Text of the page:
The secret to eating bread and not feeling bloated
Chef Francisco Migoya, who has spent four years researching bread, explains why most people aren’t gluten intolerant. Kashmira Gander reports
WHETHER it’s eaten hot from the toaster and slathered with butter, cooked on hot stone and used to wrap haloumi cheese and salad, or torn up to mop up spicy curry sauce, bread has been a staple of the human diet for millennia. But thanks to our aversion to starchy foods in recent years, it has has fallen out of favour.
The Grocer consumer magazine linked this to shoppers dodging carbs on spurious health grounds.
And with the so-called cleaneating trend, which shuns processed foods including bread and those containing gluten, global sales of gluten-free products have spiked. That’s despite the fact that studies show those who unnecessarily cut out gluten are missing out on vital nutrients.
We can thank The Great British Bake Off for breathing new life into home baking and causing a rise in the sale of bread ingredients.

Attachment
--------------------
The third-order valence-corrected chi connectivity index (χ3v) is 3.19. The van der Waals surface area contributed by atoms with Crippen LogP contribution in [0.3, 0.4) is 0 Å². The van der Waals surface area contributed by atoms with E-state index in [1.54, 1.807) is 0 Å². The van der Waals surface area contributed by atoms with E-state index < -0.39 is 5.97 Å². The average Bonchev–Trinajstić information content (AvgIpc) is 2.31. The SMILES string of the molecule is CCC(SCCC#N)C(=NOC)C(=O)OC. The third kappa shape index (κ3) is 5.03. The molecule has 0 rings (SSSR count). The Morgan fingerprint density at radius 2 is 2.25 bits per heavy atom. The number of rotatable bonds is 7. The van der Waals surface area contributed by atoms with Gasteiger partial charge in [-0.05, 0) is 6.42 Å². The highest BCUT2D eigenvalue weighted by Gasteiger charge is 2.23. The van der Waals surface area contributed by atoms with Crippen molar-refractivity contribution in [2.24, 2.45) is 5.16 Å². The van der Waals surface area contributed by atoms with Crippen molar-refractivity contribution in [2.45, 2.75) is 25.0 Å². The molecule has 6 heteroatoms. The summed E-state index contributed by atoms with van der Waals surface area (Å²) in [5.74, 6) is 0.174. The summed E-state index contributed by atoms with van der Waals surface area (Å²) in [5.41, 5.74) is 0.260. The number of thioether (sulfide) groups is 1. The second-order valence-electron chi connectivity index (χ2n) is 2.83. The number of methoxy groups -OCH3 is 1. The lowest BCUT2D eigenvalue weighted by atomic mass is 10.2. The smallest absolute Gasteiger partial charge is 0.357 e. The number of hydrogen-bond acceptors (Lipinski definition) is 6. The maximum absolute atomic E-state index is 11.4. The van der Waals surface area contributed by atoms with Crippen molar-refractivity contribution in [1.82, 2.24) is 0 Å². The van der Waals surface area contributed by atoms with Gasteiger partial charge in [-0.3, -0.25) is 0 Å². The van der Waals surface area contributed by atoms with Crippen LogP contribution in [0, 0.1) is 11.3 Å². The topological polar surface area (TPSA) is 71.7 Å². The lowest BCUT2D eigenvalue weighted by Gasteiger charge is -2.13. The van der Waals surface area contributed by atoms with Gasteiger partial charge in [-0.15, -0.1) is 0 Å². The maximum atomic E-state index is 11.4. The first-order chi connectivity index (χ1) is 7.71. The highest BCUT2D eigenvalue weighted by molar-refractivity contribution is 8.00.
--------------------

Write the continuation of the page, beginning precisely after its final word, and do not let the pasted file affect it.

Now, a team of chefs and scientists at the Us-based The Cooking Lab are trying to transform attitudes with their soon to be published series of books: Modernist Bread. The five volumes take into account four years of research. The books document the history of bread, as well as recipes, techniques, equipment and ingredients.
“Bread is one of those things that has been hand in hand with mankind since mankind has been mankind,” award-winning pastry chef and co-author Francisco Migoya tells The Independent. “It didn’t look like it does now but there have always been forms of bread that man has used to sustain himself.”
Migoya goes on that gluten is